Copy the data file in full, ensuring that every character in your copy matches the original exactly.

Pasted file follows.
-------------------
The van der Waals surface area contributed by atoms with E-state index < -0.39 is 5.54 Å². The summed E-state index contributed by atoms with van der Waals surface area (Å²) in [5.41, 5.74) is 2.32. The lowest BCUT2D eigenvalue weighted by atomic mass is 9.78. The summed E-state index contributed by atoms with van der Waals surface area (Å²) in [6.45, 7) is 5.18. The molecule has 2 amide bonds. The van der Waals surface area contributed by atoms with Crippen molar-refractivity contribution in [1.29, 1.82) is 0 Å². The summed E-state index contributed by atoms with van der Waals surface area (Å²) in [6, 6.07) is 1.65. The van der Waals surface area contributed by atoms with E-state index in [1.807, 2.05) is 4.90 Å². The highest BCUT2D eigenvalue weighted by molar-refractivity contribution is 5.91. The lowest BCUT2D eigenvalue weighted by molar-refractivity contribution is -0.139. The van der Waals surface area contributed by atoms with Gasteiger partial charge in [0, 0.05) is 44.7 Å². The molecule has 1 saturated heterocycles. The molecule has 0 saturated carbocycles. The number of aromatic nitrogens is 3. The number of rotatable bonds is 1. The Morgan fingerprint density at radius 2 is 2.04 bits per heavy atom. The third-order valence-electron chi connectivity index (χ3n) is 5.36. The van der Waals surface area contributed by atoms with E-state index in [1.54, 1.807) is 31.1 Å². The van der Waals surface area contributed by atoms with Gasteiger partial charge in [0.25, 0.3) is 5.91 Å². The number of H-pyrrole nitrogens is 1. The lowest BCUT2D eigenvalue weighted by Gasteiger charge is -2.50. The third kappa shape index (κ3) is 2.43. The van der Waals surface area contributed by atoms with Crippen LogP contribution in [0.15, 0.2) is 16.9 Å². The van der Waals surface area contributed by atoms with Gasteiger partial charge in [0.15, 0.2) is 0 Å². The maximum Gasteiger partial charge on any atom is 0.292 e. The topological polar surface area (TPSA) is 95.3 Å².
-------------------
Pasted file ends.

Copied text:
The van der Waals surface area contributed by atoms with E-state index < -0.39 is 5.54 Å². The summed E-state index contributed by atoms with van der Waals surface area (Å²) in [5.41, 5.74) is 2.32. The lowest BCUT2D eigenvalue weighted by atomic mass is 9.78. The summed E-state index contributed by atoms with van der Waals surface area (Å²) in [6.45, 7) is 5.18. The molecule has 2 amide bonds. The van der Waals surface area contributed by atoms with Crippen molar-refractivity contribution in [1.29, 1.82) is 0 Å². The summed E-state index contributed by atoms with van der Waals surface area (Å²) in [6, 6.07) is 1.65. The van der Waals surface area contributed by atoms with E-state index in [1.807, 2.05) is 4.90 Å². The highest BCUT2D eigenvalue weighted by molar-refractivity contribution is 5.91. The lowest BCUT2D eigenvalue weighted by molar-refractivity contribution is -0.139. The van der Waals surface area contributed by atoms with Gasteiger partial charge in [0, 0.05) is 44.7 Å². The molecule has 1 saturated heterocycles. The molecule has 0 saturated carbocycles. The number of aromatic nitrogens is 3. The number of rotatable bonds is 1. The Morgan fingerprint density at radius 2 is 2.04 bits per heavy atom. The third-order valence-electron chi connectivity index (χ3n) is 5.36. The van der Waals surface area contributed by atoms with E-state index in [1.54, 1.807) is 31.1 Å². The van der Waals surface area contributed by atoms with Gasteiger partial charge in [0.25, 0.3) is 5.91 Å². The number of H-pyrrole nitrogens is 1. The lowest BCUT2D eigenvalue weighted by Gasteiger charge is -2.50. The third kappa shape index (κ3) is 2.43. The van der Waals surface area contributed by atoms with Crippen LogP contribution in [0.15, 0.2) is 16.9 Å². The van der Waals surface area contributed by atoms with Gasteiger partial charge in [0.15, 0.2) is 0 Å². The maximum Gasteiger partial charge on any atom is 0.292 e. The topological polar surface area (TPSA) is 95.3 Å².